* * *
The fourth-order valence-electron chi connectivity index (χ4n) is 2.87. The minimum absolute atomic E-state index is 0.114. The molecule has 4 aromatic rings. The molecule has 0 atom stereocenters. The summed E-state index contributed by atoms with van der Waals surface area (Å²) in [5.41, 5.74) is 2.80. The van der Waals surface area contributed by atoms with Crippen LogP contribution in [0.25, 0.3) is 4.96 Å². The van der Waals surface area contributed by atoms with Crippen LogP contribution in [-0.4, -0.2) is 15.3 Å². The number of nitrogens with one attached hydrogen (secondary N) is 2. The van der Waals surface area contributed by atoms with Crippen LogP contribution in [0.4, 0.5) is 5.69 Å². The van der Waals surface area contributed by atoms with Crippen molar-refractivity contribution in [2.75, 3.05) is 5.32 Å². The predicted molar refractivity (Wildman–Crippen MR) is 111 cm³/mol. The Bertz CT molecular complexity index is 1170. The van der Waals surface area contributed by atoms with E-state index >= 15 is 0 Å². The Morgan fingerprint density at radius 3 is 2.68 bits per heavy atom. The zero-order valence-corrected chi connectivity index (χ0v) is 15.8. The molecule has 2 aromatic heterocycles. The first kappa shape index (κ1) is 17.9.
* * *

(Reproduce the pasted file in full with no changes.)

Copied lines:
The fourth-order valence-electron chi connectivity index (χ4n) is 2.87. The minimum absolute atomic E-state index is 0.114. The molecule has 4 aromatic rings. The molecule has 0 atom stereocenters. The summed E-state index contributed by atoms with van der Waals surface area (Å²) in [5.41, 5.74) is 2.80. The van der Waals surface area contributed by atoms with Crippen LogP contribution in [0.25, 0.3) is 4.96 Å². The van der Waals surface area contributed by atoms with Crippen LogP contribution in [-0.4, -0.2) is 15.3 Å². The number of nitrogens with one attached hydrogen (secondary N) is 2. The van der Waals surface area contributed by atoms with Crippen LogP contribution in [0.4, 0.5) is 5.69 Å². The van der Waals surface area contributed by atoms with Crippen molar-refractivity contribution in [2.75, 3.05) is 5.32 Å². The predicted molar refractivity (Wildman–Crippen MR) is 111 cm³/mol. The Bertz CT molecular complexity index is 1170. The van der Waals surface area contributed by atoms with E-state index >= 15 is 0 Å². The Morgan fingerprint density at radius 3 is 2.68 bits per heavy atom. The zero-order valence-corrected chi connectivity index (χ0v) is 15.8. The molecule has 2 aromatic heterocycles. The first kappa shape index (κ1) is 17.9.